It's generally a good idea to put as much in an IRA as the government allows you to. That's because the more you save in a tax-favored account, the more tax-protected gains you can rack up.
If you're younger than 50, your 2012 contributions to a traditional IRA or a Roth IRA are limited to $5,000 or the total of your taxable compensation, whichever is smaller. If you're 50 or over before the end of the year, you're allowed to contribute up to an additional $1,000 for a total yearly contribution of $6,000; this is the IRS's way of encouraging you to save more in the final years before retirement.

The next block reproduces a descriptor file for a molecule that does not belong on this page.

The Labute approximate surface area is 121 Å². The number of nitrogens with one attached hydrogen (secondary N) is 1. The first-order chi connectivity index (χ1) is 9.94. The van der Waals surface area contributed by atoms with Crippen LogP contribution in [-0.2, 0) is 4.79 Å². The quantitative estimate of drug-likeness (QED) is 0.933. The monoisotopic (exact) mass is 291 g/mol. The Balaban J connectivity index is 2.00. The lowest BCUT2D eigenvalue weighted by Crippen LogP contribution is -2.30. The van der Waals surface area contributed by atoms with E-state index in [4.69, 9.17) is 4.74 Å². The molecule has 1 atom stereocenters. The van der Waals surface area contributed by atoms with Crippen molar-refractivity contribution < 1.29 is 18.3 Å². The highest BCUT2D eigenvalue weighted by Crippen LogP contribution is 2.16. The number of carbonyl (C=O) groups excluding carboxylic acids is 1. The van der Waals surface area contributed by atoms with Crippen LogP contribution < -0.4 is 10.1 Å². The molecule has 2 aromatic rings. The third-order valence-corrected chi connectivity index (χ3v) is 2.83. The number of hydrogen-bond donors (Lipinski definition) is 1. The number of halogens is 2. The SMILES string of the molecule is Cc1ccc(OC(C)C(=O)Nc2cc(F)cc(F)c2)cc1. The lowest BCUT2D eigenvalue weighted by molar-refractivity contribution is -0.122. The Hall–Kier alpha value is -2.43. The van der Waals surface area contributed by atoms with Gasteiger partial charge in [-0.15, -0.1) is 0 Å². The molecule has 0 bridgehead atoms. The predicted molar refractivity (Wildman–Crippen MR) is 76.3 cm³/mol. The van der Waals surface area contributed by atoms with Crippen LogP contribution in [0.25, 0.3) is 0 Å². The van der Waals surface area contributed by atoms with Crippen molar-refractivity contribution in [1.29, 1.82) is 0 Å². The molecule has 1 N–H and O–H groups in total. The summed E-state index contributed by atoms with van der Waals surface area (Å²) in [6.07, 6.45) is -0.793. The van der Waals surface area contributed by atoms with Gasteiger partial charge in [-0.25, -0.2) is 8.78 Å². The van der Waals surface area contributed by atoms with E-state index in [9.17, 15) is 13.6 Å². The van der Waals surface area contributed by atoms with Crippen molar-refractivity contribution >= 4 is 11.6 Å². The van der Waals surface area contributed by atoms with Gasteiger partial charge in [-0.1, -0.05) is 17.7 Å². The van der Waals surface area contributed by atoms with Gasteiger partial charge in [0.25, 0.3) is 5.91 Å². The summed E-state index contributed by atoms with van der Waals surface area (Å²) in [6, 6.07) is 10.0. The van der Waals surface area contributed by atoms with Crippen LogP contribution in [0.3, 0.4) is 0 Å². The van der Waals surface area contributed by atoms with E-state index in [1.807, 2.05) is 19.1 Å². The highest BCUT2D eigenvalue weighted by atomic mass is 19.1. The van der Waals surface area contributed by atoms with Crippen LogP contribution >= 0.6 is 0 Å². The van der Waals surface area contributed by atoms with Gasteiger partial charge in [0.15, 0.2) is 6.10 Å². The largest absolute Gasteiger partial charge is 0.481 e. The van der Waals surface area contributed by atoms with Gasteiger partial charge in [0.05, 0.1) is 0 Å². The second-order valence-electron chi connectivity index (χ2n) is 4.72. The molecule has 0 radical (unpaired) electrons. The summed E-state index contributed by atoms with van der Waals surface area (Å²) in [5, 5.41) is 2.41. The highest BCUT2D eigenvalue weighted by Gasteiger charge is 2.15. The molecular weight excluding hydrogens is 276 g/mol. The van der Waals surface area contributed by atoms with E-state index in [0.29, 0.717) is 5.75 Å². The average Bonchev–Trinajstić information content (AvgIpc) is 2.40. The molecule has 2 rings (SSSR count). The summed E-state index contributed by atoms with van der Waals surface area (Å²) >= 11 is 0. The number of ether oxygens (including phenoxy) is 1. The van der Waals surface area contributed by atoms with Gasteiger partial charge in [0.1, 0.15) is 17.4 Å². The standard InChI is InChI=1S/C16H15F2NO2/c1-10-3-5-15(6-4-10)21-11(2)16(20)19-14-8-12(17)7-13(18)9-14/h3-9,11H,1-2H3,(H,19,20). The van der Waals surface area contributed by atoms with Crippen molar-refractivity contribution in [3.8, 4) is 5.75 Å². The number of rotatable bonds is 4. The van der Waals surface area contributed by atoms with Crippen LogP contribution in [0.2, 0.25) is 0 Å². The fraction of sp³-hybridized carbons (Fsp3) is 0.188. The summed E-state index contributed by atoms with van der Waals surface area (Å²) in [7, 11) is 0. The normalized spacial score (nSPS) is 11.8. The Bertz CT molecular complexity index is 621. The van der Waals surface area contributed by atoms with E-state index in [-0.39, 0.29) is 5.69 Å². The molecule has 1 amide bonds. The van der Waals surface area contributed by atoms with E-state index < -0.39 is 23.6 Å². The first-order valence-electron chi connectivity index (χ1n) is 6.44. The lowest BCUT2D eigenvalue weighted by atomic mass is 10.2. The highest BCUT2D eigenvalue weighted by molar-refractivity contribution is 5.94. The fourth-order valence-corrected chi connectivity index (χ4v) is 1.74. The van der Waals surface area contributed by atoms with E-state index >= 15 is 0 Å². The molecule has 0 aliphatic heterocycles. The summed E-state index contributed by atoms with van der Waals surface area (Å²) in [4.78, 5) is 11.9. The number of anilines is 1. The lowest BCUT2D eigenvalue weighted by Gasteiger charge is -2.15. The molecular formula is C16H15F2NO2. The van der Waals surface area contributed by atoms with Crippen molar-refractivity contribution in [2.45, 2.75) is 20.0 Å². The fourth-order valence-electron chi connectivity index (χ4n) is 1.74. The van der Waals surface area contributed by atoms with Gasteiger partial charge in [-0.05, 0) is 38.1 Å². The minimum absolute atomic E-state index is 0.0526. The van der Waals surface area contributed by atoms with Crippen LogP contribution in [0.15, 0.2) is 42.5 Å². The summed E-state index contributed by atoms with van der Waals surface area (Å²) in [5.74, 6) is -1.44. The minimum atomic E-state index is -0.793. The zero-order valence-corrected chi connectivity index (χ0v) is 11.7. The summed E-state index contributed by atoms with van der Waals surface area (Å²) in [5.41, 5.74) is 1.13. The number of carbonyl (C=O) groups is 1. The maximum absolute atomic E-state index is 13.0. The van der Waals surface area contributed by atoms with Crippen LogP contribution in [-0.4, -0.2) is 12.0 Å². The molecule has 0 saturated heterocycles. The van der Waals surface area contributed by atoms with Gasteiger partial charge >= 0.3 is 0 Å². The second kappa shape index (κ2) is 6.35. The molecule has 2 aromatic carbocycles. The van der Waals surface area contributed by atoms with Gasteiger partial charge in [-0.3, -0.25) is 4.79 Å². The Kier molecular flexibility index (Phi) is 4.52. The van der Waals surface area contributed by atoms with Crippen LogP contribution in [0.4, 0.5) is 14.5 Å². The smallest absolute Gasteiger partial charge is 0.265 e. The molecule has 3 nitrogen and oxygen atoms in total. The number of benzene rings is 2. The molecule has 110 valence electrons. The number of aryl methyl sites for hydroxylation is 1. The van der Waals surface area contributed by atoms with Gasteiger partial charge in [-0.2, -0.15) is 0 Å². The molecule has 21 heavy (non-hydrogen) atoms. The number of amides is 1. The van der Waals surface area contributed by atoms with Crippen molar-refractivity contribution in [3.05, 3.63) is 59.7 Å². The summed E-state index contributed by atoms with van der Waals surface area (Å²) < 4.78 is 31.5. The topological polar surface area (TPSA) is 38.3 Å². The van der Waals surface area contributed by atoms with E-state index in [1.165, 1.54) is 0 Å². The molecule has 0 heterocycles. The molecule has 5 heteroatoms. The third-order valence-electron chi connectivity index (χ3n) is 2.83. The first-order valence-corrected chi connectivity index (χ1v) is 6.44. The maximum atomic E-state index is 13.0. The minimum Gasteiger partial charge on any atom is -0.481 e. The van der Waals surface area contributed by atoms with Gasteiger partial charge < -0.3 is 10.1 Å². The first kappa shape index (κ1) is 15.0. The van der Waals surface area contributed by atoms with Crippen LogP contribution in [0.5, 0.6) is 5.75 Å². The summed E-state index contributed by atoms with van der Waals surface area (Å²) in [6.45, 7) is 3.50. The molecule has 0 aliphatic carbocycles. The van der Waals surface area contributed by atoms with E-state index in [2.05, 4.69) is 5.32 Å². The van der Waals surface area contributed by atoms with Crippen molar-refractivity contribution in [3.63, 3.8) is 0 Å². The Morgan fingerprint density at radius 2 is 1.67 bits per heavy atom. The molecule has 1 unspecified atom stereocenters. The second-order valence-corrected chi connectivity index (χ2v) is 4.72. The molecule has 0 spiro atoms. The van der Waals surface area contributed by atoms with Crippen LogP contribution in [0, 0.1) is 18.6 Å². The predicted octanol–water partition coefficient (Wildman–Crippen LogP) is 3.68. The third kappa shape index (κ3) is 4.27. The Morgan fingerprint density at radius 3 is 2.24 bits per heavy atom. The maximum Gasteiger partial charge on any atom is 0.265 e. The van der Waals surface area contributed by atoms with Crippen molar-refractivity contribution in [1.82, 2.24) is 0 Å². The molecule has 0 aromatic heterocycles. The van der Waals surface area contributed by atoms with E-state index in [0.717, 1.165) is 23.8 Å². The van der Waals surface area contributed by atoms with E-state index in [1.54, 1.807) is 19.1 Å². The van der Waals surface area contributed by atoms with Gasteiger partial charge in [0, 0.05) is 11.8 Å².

However, the amount you can contribute to a Roth IRA also depends on your income. To make the full contribution, your modified adjusted gross income must be less than $125,000 if you're single, or $183,000 as a married couple filing jointly. If you earn slightly above those amounts, you may be able to make smaller contributions.